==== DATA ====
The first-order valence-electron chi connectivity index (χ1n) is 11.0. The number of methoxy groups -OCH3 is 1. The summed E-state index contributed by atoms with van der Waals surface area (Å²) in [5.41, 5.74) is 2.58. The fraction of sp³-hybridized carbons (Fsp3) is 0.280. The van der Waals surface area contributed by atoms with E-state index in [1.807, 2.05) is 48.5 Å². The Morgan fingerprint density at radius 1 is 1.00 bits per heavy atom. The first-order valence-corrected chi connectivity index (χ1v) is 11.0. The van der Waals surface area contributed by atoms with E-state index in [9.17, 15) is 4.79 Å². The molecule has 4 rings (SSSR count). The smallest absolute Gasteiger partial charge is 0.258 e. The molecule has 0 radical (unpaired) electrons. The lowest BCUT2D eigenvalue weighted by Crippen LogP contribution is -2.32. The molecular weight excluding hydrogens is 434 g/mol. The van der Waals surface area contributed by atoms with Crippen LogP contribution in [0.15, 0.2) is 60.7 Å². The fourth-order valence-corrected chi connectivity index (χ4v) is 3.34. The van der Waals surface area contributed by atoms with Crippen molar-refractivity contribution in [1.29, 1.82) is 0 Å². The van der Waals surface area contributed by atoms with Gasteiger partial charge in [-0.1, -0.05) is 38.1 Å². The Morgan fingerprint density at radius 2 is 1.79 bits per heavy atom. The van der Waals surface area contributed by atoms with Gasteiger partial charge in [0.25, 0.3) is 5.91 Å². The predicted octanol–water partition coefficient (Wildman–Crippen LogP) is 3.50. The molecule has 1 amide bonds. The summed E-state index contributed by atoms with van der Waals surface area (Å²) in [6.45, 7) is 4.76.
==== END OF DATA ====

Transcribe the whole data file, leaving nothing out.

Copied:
The first-order valence-electron chi connectivity index (χ1n) is 11.0. The number of methoxy groups -OCH3 is 1. The summed E-state index contributed by atoms with van der Waals surface area (Å²) in [5.41, 5.74) is 2.58. The fraction of sp³-hybridized carbons (Fsp3) is 0.280. The van der Waals surface area contributed by atoms with E-state index in [1.807, 2.05) is 48.5 Å². The Morgan fingerprint density at radius 1 is 1.00 bits per heavy atom. The first-order valence-corrected chi connectivity index (χ1v) is 11.0. The van der Waals surface area contributed by atoms with E-state index in [9.17, 15) is 4.79 Å². The molecule has 4 rings (SSSR count). The smallest absolute Gasteiger partial charge is 0.258 e. The molecule has 0 radical (unpaired) electrons. The lowest BCUT2D eigenvalue weighted by Crippen LogP contribution is -2.32. The molecular weight excluding hydrogens is 434 g/mol. The van der Waals surface area contributed by atoms with Crippen LogP contribution in [0.15, 0.2) is 60.7 Å². The fourth-order valence-corrected chi connectivity index (χ4v) is 3.34. The van der Waals surface area contributed by atoms with Crippen molar-refractivity contribution in [1.29, 1.82) is 0 Å². The van der Waals surface area contributed by atoms with Gasteiger partial charge in [-0.1, -0.05) is 38.1 Å². The Morgan fingerprint density at radius 2 is 1.79 bits per heavy atom. The van der Waals surface area contributed by atoms with Gasteiger partial charge in [0.25, 0.3) is 5.91 Å². The predicted octanol–water partition coefficient (Wildman–Crippen LogP) is 3.50. The molecule has 1 amide bonds. The summed E-state index contributed by atoms with van der Waals surface area (Å²) in [6.45, 7) is 4.76.